“Why didn’t the police do something?” they asked on Wednesday, after watching how police kicked Black people in the face for an entire summer as if they didn’t know there was a double standard for how police treat white people versus how they treat Black people. Before Thursday, the castle-stormers were not insurrectionists. On Tuesday, Republicans like Kelly Loeffler, Josh Hawley and Ted Cruz—who ginned up crowds by inciting these mutineers to join the MAGA Hunger Games—were “Trump loyalists.”

The rest of the world was stunned by this wholly unremarkable thing that always happens. Black people, however, watched this with the same eyes we used to watch Kenosha County District Attorney Michael Graveley announced that Kenosha Police Officer Rusten Sheskey would not be charged for shooting Jacob Blake in the back, seven times, at point-blank range. We swallowed it with the same mouths that whistled while Wisconsin, Georgia, Arizona and Michigan specifically counted and recounted the votes from where we live, insinuating: “Ain’t no way they voted in the exact same percentage as white people. How’d they know how to fill out the absentee ballots? Those niggers must be up to something.”

Do you know how that makes us feel?

It felt the same way it did in 2016. Like it did when they said there was no reason to recount the votes when Stacey Abrams lost in the 2018 midterms. Like it did when Joe Biden and Hillary Clinton disregarded the loyalty of Democrats and chased white votes. Like it did when Charlottesville, Va., hosted a white supremacist rally and acted surprised when it turned violent. Like it did when the Supreme Court dismantled the Voting Rights Act. Like it did when they put a handmaid on the Supreme Court. Like it did when courts said Black crack users are 100 times worse than white cocaine sniffers.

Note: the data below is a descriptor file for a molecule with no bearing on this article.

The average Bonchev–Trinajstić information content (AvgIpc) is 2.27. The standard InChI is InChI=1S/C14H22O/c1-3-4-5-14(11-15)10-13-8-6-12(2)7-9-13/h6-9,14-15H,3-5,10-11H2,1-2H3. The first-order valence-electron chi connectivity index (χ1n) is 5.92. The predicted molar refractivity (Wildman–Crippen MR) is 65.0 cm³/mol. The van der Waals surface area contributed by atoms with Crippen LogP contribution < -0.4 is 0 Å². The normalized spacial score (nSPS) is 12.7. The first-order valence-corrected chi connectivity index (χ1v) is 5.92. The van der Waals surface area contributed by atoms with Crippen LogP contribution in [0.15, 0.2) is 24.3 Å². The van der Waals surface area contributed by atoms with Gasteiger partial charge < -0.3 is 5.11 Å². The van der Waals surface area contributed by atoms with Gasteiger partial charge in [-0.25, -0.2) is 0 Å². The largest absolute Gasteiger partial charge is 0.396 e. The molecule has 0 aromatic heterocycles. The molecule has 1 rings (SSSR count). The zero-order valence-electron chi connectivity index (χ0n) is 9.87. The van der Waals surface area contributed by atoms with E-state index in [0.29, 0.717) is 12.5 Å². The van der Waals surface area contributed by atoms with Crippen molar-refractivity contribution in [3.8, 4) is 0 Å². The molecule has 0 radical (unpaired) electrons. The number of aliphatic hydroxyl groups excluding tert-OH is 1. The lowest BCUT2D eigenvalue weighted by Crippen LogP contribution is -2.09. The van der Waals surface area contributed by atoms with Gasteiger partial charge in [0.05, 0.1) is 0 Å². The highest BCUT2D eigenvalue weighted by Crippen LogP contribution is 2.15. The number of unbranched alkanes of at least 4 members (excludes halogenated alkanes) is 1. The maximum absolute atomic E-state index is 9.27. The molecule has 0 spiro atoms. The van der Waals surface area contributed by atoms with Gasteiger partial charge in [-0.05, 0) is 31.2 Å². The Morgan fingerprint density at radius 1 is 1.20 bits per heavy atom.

Like “welfare queens.” Like “send her back.” Like “both sides.” Like “law and order.” Like “shithole countries.” Like “tough on crime.” Like “sons’ of bitches.”

Like Wednesday.

Perhaps, one day, someone will rank this day right up there with the election of Donald Trump, but not higher than when Breonna Taylor was shot for not being a drug dealer but lower than the father-son lynching team who would have been at this rally if they weren’t in jail for shooting Ahmaud Arbery for not burglarizing a home, which still ranks near the time 74 million people voted for a white supremacist president. But they pale in comparison to that time when the president of the United States said something racist. And I know you’re asking: “Which time?”


For Black people, Thursdays are a lot like Mondays. And Tuesdays. And other days that are spelled with letters of the alphabet. For Black people, our survival depends on an intimate knowledge of the antipathy and innate hostility of white America. We know the whims of whiteness better than anyone in the world. But, to be fair, the people who are stunned by America being America are right when they say: “This is not who we are.”

No, there was a time when this country was a million times worse than that. As a matter of fact, Black people also have a name for that period in history. We call it…

“Every goddamn day.”

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Nathan Odige